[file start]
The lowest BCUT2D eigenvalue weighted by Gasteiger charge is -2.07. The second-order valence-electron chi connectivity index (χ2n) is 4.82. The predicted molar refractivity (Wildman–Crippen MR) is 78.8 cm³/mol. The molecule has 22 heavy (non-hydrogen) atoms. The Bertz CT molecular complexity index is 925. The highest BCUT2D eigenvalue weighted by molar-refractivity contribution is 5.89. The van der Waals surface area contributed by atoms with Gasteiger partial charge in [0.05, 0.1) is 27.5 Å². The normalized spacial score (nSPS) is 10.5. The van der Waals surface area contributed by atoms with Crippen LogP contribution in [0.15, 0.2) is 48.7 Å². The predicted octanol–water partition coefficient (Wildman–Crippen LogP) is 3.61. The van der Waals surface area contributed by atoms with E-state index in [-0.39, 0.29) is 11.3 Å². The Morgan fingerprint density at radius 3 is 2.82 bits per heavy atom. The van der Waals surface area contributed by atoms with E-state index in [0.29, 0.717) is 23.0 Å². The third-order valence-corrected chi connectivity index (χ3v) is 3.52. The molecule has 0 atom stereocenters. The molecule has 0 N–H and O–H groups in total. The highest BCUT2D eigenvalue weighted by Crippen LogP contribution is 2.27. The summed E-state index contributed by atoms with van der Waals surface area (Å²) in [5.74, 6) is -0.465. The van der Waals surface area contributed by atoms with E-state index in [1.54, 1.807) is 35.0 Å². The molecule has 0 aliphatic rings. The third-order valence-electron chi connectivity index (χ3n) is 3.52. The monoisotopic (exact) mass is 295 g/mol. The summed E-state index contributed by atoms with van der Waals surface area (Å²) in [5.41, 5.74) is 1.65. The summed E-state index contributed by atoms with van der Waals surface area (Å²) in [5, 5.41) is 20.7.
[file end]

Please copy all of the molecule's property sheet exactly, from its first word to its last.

The lowest BCUT2D eigenvalue weighted by Gasteiger charge is -2.07. The second-order valence-electron chi connectivity index (χ2n) is 4.82. The predicted molar refractivity (Wildman–Crippen MR) is 78.8 cm³/mol. The molecule has 22 heavy (non-hydrogen) atoms. The Bertz CT molecular complexity index is 925. The highest BCUT2D eigenvalue weighted by molar-refractivity contribution is 5.89. The van der Waals surface area contributed by atoms with Gasteiger partial charge in [0.05, 0.1) is 27.5 Å². The normalized spacial score (nSPS) is 10.5. The van der Waals surface area contributed by atoms with Crippen LogP contribution in [0.15, 0.2) is 48.7 Å². The predicted octanol–water partition coefficient (Wildman–Crippen LogP) is 3.61. The van der Waals surface area contributed by atoms with E-state index in [-0.39, 0.29) is 11.3 Å². The Morgan fingerprint density at radius 3 is 2.82 bits per heavy atom. The van der Waals surface area contributed by atoms with E-state index in [0.29, 0.717) is 23.0 Å². The third-order valence-corrected chi connectivity index (χ3v) is 3.52. The molecule has 0 atom stereocenters. The molecule has 0 N–H and O–H groups in total. The highest BCUT2D eigenvalue weighted by Crippen LogP contribution is 2.27. The summed E-state index contributed by atoms with van der Waals surface area (Å²) in [5.74, 6) is -0.465. The van der Waals surface area contributed by atoms with E-state index in [1.54, 1.807) is 35.0 Å². The molecule has 0 aliphatic rings. The third-order valence-electron chi connectivity index (χ3n) is 3.52. The monoisotopic (exact) mass is 295 g/mol. The summed E-state index contributed by atoms with van der Waals surface area (Å²) in [5.41, 5.74) is 1.65. The summed E-state index contributed by atoms with van der Waals surface area (Å²) in [5, 5.41) is 20.7.